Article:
Congratulations, if not necessarily medals, are in order for the organizations responsible for getting Carrier ID adopted by the world’s top three telecommunications satellite operators in time for broadcasts of the 2012 Summer Olympics, now under way in London.

Carrier ID is a broadcaster identification stamp that enables the operators — Intelsat, SES and Eutelsat — to identify sources of unintentional interference to their satellite transmissions. Experts say more than 95 percent of all satellite interference is unintentional — in many cases the result of faulty or improperly placed ground equipment. Putting a stop to that type of interference is often simply a matter finding where the errant signals are coming from and notifying the broadcaster.

Credit is certainly due to Intelsat, SES and Eutelsat, which committed in 2011 to having Carrier ID ready in time for the Summer Games and persuaded several of their uplink equipment suppliers to adapt their products accordingly. Several television broadcasters have also fallen in line.

But the companies had help, notably from nonprofit advocacy organizations including the Satellite Interference Reduction Group, or sIRG, which has been promoting a technical solution to the interference problem. SIRG was instrumental in bringing together the relevant industrial parties to develop and test the processes for implementing Carrier ID.

The Summer Olympics was an ideal venue to debut Carrier ID given the high level of interest worldwide in the events — and thus heavy demand for satellite bandwidth — and because it provided a practical yet hard adoption deadline. SIRG wisely elected to focus on the three biggest operators, which together account for some 50 percent of the commercial bandwidth available on the market, reasoning that once they adopted Carrier ID the others would have little choice but to follow suit.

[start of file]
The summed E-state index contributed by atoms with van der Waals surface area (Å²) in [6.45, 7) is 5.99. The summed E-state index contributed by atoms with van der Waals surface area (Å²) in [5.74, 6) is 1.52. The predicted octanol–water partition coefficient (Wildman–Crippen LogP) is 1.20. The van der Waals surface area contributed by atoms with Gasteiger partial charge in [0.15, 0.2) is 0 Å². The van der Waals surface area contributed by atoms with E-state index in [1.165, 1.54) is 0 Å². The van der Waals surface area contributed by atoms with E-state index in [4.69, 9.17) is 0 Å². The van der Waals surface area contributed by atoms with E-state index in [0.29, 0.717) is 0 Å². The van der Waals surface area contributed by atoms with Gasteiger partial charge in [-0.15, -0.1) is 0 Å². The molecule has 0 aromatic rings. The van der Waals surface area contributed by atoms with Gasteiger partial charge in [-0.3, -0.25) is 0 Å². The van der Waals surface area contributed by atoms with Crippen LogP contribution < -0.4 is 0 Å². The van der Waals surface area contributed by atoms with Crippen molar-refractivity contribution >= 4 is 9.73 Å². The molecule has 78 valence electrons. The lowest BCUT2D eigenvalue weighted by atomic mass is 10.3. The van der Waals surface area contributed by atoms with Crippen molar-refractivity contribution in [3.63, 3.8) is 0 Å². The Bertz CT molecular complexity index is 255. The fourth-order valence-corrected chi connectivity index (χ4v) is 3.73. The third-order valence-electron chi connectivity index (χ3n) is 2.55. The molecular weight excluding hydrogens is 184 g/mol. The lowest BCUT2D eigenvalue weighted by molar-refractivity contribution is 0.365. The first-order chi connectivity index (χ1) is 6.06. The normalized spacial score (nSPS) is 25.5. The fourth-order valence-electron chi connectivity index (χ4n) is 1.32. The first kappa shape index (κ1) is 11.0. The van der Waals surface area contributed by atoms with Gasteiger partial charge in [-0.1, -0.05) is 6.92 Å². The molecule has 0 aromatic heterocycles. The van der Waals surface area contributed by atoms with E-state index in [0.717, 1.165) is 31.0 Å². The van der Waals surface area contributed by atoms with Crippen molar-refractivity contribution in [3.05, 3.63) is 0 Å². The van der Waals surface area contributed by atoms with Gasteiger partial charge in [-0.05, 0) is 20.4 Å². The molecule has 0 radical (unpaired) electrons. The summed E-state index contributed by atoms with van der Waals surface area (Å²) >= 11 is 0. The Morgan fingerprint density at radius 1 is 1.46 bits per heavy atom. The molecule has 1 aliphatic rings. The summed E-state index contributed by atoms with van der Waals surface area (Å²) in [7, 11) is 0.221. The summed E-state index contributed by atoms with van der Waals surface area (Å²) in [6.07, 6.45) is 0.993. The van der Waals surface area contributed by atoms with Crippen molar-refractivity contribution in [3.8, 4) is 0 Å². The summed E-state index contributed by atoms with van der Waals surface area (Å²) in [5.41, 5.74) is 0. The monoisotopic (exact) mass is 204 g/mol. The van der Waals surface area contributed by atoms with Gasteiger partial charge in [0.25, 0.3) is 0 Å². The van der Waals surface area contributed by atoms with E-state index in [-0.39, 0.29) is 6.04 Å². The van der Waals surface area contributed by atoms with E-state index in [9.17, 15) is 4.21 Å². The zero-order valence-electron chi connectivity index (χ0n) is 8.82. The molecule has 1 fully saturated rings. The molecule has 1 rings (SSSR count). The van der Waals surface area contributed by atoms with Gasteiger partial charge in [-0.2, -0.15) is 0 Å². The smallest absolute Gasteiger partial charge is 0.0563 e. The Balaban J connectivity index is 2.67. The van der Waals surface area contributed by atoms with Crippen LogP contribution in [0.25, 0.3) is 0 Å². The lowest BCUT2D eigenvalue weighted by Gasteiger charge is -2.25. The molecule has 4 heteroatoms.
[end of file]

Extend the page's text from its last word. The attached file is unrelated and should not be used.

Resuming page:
The equipment now undergoing trial by fire in London is expected to be available on the commercial market starting next year.

SIRG is looking to build on the momentum it has helped to create. One goal is to make Carrier ID a firm requirement for satellite uplink services by 2015. The necessary equipment should more than pay for itself by reducing the losses satellite operators absorb each year because of interference. Further out on the horizon is Satellite ID, which would enable ground equipment users, particularly those with mobile, deployable terminals, to be sure they are uplinking to the right satellite. These are worthy aspirations and organizations like sIRG and the Global VSAT Forum, along with the industry they exist to promote, should press hard to make them a reality in the wake of the recent success.

As is commonly said, satellite interference is everybody’s problem. The adoption of Carrier ID for the London Olympics is a success that everybody can applaud.